Systematic and discretionary investment strategies alike are game plans, which should perform under risk, i.e. quantifiable outcomes of “known unknowns”, and under uncertainty, i.e. unquantifiable “unknown unknowns”. Investment strategies must capitalize on actionable new information while tolerating information noise and market volatility. In this short article, I review some foremost insights about risk, uncertainty, and strategies’ edge from wonderful books by Ed Thorp, Aaron Brown, and Michael Mauboussin.
In a new book “A Man for All Markets”, Ed Thorp describes his successful and exciting adventures in gambling and markets. His general strategy is always to look for edge (excess return) and to leverage this edge optimally according to geometric-growth Kelly strategy. Kelly strategy* prescribes the asset allocation (i.e. leverage) to be the ratio of excess premium and variance (a measure of risk). Thorp succeeded in all markets and games (blackjack, roulette, and multiple financial markets) but not as much in the academic recognition, which he does not regret. Thorp is a spectacular master of finding clear-cut markets inefficiencies and quantifiying and exploiting them through skillful leverage. Another practical insight from Thorp’s strategies is to neutralise uncertainty in various strategies (for instance, market neutral strategy) in order to exploit (fractional) Kelly strategy confidently (one of the results of my recent paper is that uncertainty makes Kelly criterion fractional and fragile ).
Uncertainty, due to incomplete information and behaviour of other players, is one of the most important driving forces of the markets and some games like poker (as opposed to blackjack, which is a so called perfect information game). Uncertainty, being different from risk as stressed by , is the “unknown unknown” where neither probability nor the nature and impact of some events can be perceived. In “The Poker Face of Wall Street”, Aaron Brown embraces uncertainty representing strategic challenge and opportunity. Brown highlights the creative nature of competitive and incomplete markets and encourages taking multiple, reasonably sized, strategic and opportunistic bets in markets, poker and life. Uncertainty requires adaptive and flexible strategy and risk management. He describes many stories in the games of poker and markets, and this is perhaps the best thing to do in the absence of a “unified grand theory” of games, evolution, information and optionality. The impossibility of such a grand unified theory is arguable on the similar grounds in my opinion as impossibility of unified theory of physics due to emerging complexity and structures at each level of knowledge.
Michael Mauboussin untangles skill and luck in business, sports and investing in his book “The Success Equation”. In the imperfect information games, hardly separable combination of luck and skill makes the winners. To make the connections between Thorp’s and Mauboussin’s key concepts, skill is the same as advantage and edge, while luck (in the sense of the future) is inverse of risk and uncertainty. Mauboussin advises that, under uncertainty in particular, skill is best expressed in good decision making. Being long-term oriented in order to ignore noise and randomness, finding easy (or easier) games to keep the edge, awareness of the factors that distort judgement are the strategies advised by Mauboussin. “The inventor” – Ed Thorp – have had not only great skill in the sense of finding certain excess returns but also have followed his “arc of skill” on the border of exploration and exploitation, which is another recipe by Mauboussin.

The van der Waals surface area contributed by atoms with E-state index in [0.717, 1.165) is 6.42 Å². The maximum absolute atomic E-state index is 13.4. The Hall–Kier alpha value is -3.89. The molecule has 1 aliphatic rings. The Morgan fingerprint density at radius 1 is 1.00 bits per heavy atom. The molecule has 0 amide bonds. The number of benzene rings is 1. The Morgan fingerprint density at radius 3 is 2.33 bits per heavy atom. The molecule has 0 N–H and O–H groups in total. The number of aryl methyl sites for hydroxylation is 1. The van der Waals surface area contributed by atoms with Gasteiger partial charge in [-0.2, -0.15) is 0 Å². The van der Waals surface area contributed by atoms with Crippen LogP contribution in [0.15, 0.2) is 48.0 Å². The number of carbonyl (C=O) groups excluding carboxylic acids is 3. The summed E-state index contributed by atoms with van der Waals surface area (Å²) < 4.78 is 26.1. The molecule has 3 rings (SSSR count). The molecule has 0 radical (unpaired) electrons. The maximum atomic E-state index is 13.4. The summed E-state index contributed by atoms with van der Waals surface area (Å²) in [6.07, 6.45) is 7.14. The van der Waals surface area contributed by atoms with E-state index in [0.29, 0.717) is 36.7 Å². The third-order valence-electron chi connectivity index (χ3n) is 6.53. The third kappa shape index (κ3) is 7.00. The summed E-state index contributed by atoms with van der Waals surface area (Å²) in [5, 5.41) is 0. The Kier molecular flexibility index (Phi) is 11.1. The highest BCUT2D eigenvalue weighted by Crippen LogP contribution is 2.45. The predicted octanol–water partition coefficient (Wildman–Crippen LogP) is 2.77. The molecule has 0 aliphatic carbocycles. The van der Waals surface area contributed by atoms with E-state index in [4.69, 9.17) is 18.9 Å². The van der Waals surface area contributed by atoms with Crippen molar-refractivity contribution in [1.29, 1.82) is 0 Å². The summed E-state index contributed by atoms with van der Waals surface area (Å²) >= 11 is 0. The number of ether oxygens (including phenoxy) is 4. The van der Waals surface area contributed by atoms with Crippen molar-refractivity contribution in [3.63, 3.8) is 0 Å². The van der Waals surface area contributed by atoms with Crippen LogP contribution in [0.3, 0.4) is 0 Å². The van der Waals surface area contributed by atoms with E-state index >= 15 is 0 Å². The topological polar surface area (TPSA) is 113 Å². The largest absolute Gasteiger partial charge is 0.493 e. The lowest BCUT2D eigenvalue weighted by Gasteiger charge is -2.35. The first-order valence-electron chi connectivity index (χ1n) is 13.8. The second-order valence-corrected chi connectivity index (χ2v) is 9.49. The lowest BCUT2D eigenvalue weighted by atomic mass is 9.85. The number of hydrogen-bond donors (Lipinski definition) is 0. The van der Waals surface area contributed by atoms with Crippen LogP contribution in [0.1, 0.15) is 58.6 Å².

In summary, how investment strategies can exploit their advantage - not crowded information edge - and leverage and deal with risk and uncertainty is what can be learned from many insightful books and articles by Ed Thorp, Aaron Brown, and Michael Mauboussin. Practical application of information theory and game theory is very useful in understanding and succeeding in markets. I will discuss the above ideas and their technical expression in my talk “Information, Games, and Investment Strategies” at Global Derivatives and Risk Management Conference in May 2017.
Learn more about Mihail and Global Derivatives here.
- Thorp, “A Man for All Markets” (2017)
- Turlakov, “Leverage and Uncertainty”, preprint is available at arXiv and SSRN (2017)
- Knight, “Risk, Uncertainty, and Profit” (1964)
- Brown, “The Poker Face of Wall Street” (2006)
- Mauboussin, “The Success Equation: Untangling Skill and Luck in Business, Sports and Investing” (2012)
*Several qualitative interpretations of Kelly fraction underscore its general and multidisciplinary importance. From information theory perspective, which is, in fact, the origin of the Kelly-Thorp theory, Kelly fraction is the ratio of (the bandwidth of) useful information to (the bandwidth of) information noise. From skill and luck perspective, Kelly fraction is simply a product of (the level and probabilities of) skill and luck in the game, where you strive to develop skill and to reduce risk and uncertainty by skilful decision process and risk management. Thus, Kelly fraction of allocating into promising investments can be large when useful information exceeds noise or when good luck (reduced risk) and skill are present. Yet from physics perspective, Kelly ratio is the ratio of the signal diffusion time and the signal propagation time. When Kelly ratio is large (the signal propagation time is much shorter than the diffusion time), the signal is not suppressed and can be exploited handsomely.